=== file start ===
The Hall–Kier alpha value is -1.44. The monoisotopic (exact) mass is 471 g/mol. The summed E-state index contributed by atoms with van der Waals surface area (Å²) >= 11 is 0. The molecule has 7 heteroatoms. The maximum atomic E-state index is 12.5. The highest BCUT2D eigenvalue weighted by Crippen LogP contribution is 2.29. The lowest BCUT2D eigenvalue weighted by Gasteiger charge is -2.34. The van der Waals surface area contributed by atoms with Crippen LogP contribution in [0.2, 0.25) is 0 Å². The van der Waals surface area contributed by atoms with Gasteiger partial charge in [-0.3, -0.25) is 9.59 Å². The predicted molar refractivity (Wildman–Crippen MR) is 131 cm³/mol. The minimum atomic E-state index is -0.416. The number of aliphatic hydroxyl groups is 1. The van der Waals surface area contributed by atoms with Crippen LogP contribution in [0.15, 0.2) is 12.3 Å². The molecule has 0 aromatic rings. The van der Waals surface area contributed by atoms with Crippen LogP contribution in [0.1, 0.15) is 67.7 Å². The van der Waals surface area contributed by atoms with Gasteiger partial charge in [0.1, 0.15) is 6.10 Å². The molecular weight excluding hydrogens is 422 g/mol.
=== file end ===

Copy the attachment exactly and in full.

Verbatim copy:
The Hall–Kier alpha value is -1.44. The monoisotopic (exact) mass is 471 g/mol. The summed E-state index contributed by atoms with van der Waals surface area (Å²) >= 11 is 0. The molecule has 7 heteroatoms. The maximum atomic E-state index is 12.5. The highest BCUT2D eigenvalue weighted by Crippen LogP contribution is 2.29. The lowest BCUT2D eigenvalue weighted by Gasteiger charge is -2.34. The van der Waals surface area contributed by atoms with Crippen LogP contribution in [0.2, 0.25) is 0 Å². The van der Waals surface area contributed by atoms with Gasteiger partial charge in [-0.3, -0.25) is 9.59 Å². The predicted molar refractivity (Wildman–Crippen MR) is 131 cm³/mol. The minimum atomic E-state index is -0.416. The number of aliphatic hydroxyl groups is 1. The van der Waals surface area contributed by atoms with Crippen LogP contribution in [0.15, 0.2) is 12.3 Å². The molecule has 0 aromatic rings. The van der Waals surface area contributed by atoms with Crippen LogP contribution in [0.1, 0.15) is 67.7 Å². The van der Waals surface area contributed by atoms with Gasteiger partial charge in [0.1, 0.15) is 6.10 Å². The molecular weight excluding hydrogens is 422 g/mol.